The coronavirus pandemic threw working lives into disarray, but we cannot afford to sacrifice security for convenience
The UK has been living with the coronavirus pandemic for almost 12 months, which has brought a host of changes and challenges. Still, after nearly a year of remote work and lockdown, many employees are foregoing basic internet safety in the pursuit of convenience.
Follow these top tips to stay safe online and protect both yourself and your employer.
- Never share personal details. Keep your full name, date of birth, and other personal information private; never post it in public, and check your privacy settings on any website you have an account on, especially social media sites, to check your information is secure. This also applies to popular viral messages: posts like 'Your month + year of birth = your next holiday destination' are often just a way for fraudsers to build a profile of you.
- Watch out for scams. 2020 saw an explosion in health-related social engineering attacks, as criminals tried to leverage peoples' fears around coronavirus and desperation for a vaccine. Always stay up to date with the latest methods a scammer might use - and, of course, perform due diligence on any email or message that seems too good to be true. Check the sender's email address and any links they ask you to click; and if you can, navigate to the relevant website yourself.
- Choose a strong passphrase. Passwords are so 20th century; a short sentence is harder to crack and easier to remember. Still, you should avoid common tropes like 'letmein' or 'opensesame'; and no, 'passwordonetwothree' doesn't count as a secure phrase. It should also go without saying that you shouldn't reuse the same password or passphrase between sites; never share it with anyone else; and, importantly for the current situation, avoid storing it or leaving yourself logged in on shared devices.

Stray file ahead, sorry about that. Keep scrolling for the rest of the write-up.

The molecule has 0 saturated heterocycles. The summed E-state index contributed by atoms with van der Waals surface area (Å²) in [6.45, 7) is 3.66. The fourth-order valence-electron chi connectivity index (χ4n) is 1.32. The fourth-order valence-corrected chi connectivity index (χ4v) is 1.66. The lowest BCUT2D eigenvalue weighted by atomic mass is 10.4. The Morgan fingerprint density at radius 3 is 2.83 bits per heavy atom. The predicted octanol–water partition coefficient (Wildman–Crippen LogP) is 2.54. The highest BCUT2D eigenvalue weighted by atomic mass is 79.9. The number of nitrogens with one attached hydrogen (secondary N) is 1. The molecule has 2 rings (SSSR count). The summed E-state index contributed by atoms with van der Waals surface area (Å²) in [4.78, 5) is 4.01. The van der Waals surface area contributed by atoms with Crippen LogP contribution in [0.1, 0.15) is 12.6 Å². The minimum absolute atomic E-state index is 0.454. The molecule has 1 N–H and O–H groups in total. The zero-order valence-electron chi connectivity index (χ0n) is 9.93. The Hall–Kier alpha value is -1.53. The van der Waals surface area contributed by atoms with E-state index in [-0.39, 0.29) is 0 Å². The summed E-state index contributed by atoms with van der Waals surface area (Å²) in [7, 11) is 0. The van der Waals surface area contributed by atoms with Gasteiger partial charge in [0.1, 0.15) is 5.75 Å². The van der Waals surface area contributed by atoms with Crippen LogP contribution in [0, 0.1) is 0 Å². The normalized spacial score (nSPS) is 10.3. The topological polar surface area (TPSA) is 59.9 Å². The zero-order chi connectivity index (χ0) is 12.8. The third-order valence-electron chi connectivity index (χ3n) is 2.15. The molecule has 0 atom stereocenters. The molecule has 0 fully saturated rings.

- Keep your device secure. It's easy to slip into bad habits while working remotely, but safety should always come first. If you have a work-supplied laptop or device, continue to use it and make sure it's updated with the latest anti-virus and other safety measures. Stay connected with a VPN, if you have one, and look at setting up two-factor authentication.
- Secure your connection. WiFi networks are notoriously unsafe, and sharing one with other members of your household only adds to the risks. If you can't set up a dedicated work-only network (ask your company about this), at least go beyond the default password. For example, change the router's name, access password and admin password; activate network encryption; and even change the IP address.
- Keep a balance. While this tip might not be directly related to safer internet practices, it's important nevertheless. Switching to remote work has blurred the barriers between our personal and professional lives, especially for younger people who may be forced to live and work in a single room. If you become overwhelmed or stressed and feel that you have nowhere to go to escape from your computer, simply turn it off and walk away for a few minutes. Make a cup of tea, or take a walk outside. You'll come back feeling refreshed and ready to take a new perspective.
Remember these tips any time you're using the internet, whether at home or - eventually - at work.
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